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Monique and Philip Lehner Professor for the Study of Latin America, Professor of Organismic and Evolutionary Biology, Harvard University; Curator in Herpetology, Museum of Comparative Zoology; Author, Improbable Destinies
Natural Selection

It’s easy to think of natural selection as omnipotent. As Darwin said, “natural selection is daily and hourly scrutinizing…every variation, even the slightest; rejecting that which is bad, preserving and adding up all that is good.” And the end result? Through time, a population becomes better and better adapted. Given enough time, wouldn’t we expect natural selection to construct the ideal organism, optimally designed to meet the demands of its environment?

If natural selection worked like an engineer—starting with a blank slate and an unlimited range of materials, designing a blueprint in advance to produce the best possible structure—then the result might indeed be perfection. But that’s not a good analogy for how natural selection works. As Nobel laureate Francois Jacob suggested in 1977, the better metaphor is a tinkerer who “gives his materials unexpected functions to produce a new object. From an old bicycle wheel, he makes a roulette; from a broken chair the cabinet of a radio.” In just this way “evolution does not produce novelties from scratch. It works on what already exists, either transforming a system to give it new functions or combining several systems to produce a more elaborate one.”

What a tinkerer can produce is a function of the materials at hand, and the consequence is that two species facing the same environmental challenge may adapt in different ways. Consider the penguin and the dolphin. Both are speedy marine organisms descended from ancestors that lived on land. Although they live similar lifestyles, chasing down swift prey, they do so in different ways. Most fast-swimming marine predators propel themselves by powerful strokes of their tails, and the dolphin is no exception. But not the penguin—it literally flies through the water, its aquatic celerity propelled by its wings.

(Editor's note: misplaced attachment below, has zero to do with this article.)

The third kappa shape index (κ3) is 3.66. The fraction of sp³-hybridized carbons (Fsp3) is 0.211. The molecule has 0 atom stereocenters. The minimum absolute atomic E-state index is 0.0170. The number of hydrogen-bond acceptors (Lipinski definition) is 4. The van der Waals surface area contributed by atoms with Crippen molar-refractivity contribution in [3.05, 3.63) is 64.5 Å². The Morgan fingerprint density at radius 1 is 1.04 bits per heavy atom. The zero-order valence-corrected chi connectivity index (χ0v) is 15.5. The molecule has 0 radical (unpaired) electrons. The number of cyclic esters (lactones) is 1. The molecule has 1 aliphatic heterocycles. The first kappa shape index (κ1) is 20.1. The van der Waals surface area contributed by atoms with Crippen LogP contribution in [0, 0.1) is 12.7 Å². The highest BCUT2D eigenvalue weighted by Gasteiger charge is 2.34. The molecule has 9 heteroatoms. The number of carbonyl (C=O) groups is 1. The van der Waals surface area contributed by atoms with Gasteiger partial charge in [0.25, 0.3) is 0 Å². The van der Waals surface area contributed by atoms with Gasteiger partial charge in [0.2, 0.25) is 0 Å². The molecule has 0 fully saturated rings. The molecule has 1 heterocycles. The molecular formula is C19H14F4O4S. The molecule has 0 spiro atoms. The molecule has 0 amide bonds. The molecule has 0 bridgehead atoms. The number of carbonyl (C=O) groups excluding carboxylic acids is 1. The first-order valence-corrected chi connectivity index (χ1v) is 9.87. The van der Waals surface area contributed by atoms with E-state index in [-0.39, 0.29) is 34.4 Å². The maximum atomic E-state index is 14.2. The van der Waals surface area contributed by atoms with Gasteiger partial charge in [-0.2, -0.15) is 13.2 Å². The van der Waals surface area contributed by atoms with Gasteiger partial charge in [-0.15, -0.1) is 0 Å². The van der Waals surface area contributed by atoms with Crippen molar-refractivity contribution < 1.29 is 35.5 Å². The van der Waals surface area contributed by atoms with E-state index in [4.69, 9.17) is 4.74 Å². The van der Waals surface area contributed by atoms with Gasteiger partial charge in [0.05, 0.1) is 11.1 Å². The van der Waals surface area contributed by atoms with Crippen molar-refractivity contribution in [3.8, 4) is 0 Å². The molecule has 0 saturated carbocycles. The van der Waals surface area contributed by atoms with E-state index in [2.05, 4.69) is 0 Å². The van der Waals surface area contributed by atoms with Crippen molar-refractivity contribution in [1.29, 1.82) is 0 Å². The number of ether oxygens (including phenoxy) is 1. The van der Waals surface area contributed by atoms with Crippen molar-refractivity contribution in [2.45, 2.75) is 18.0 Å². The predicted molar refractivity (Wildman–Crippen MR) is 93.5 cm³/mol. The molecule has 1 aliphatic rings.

Why haven’t penguins evolved a powerful tail for swimming like so many other denizens of the sea? The answer is simple. Birds don’t have tails (they do have tail feathers, but no underlying bones). Natural selection, the tinkerer, had nothing to work with, no tail to modify for force production. What the penguin’s ancestor did have, however, were wings, already well-suited for moving through air. It didn’t take much tinkering to adapt them for locomotion in a different medium.

Sometimes, the tinkerer’s options are limited and the outcome far from perfect. Take, for example, the panda’s “thumb,” made famous by Stephen Jay Gould. As opposable digits go, the modified wrist bone is subpar, limited in flexibility and grasping capabilities. But it gets the job done, helping the panda grasp the bamboo stalks on which it feeds.

Or consider another example. The long and flexible neck of the swan is constructed of twenty-five vertebrae. Elasmosaurus, a giant marine reptile from the Age of Dinosaurs with a contortionist’s neck as long as its body, took this approach to the extreme, with seventy-two vertebrae. Pity, then, the poor giraffe, with only seven long, blocky vertebrae in its seven-foot bridge. Wouldn’t more bones have made the giraffe more graceful, better able to maneuver through branches to reach its leafy fare? Probably so, but the tinkerer didn’t have the materials. For some reason, mammals are almost universally constrained to have seven cervical vertebrae, no more, no less. Why this is, nobody knows for sure—some have suggested a link between neck vertebra number and childhood cancer. Whatever the reason, natural selection didn’t have the necessary materials—it couldn’t increase the number of vertebrae in the giraffe’s neck. So, it did the next best thing, increasing the size of the individual vertebrae to nearly a foot in length.

There are several messages to be taken from the realization that natural selection functions more like a tinkerer than an engineer. We shouldn’t expect optimality from natural selection—it just gets the job done, taking the easiest, most accessible route. And as a corollary: we humans are not perfection personified, just natural selection’s way of turning a quadrupedal ape into a big-brained biped. Had we not come along, some other species, from some other ancestral stock, might eventually have evolved hyper-intelligence. But from different starting blocks, that species probably would not have looked much like us.